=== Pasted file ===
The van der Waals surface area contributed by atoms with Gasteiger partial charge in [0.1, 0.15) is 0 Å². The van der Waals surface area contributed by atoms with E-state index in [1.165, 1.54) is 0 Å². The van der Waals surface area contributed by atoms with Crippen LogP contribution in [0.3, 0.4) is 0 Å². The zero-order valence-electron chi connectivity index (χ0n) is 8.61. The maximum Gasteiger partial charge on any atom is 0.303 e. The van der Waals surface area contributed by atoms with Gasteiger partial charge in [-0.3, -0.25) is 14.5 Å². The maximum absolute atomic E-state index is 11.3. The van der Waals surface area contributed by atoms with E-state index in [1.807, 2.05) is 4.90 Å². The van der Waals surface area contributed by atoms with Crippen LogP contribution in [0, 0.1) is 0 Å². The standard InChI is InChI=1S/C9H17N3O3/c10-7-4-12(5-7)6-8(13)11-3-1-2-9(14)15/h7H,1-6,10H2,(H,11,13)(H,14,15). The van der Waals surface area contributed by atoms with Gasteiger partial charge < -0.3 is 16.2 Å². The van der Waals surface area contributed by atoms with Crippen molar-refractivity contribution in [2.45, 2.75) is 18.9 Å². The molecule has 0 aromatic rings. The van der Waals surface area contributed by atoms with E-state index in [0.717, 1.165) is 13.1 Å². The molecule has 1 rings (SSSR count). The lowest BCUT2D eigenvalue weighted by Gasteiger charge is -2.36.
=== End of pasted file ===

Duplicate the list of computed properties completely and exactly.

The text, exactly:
The van der Waals surface area contributed by atoms with Gasteiger partial charge in [0.1, 0.15) is 0 Å². The van der Waals surface area contributed by atoms with E-state index in [1.165, 1.54) is 0 Å². The van der Waals surface area contributed by atoms with Crippen LogP contribution in [0.3, 0.4) is 0 Å². The zero-order valence-electron chi connectivity index (χ0n) is 8.61. The maximum Gasteiger partial charge on any atom is 0.303 e. The van der Waals surface area contributed by atoms with Gasteiger partial charge in [-0.3, -0.25) is 14.5 Å². The maximum absolute atomic E-state index is 11.3. The van der Waals surface area contributed by atoms with E-state index in [1.807, 2.05) is 4.90 Å². The van der Waals surface area contributed by atoms with Crippen LogP contribution in [0, 0.1) is 0 Å². The standard InChI is InChI=1S/C9H17N3O3/c10-7-4-12(5-7)6-8(13)11-3-1-2-9(14)15/h7H,1-6,10H2,(H,11,13)(H,14,15). The van der Waals surface area contributed by atoms with Gasteiger partial charge < -0.3 is 16.2 Å². The van der Waals surface area contributed by atoms with Crippen molar-refractivity contribution in [2.45, 2.75) is 18.9 Å². The molecule has 0 aromatic rings. The van der Waals surface area contributed by atoms with E-state index in [0.717, 1.165) is 13.1 Å². The molecule has 1 rings (SSSR count). The lowest BCUT2D eigenvalue weighted by Gasteiger charge is -2.36.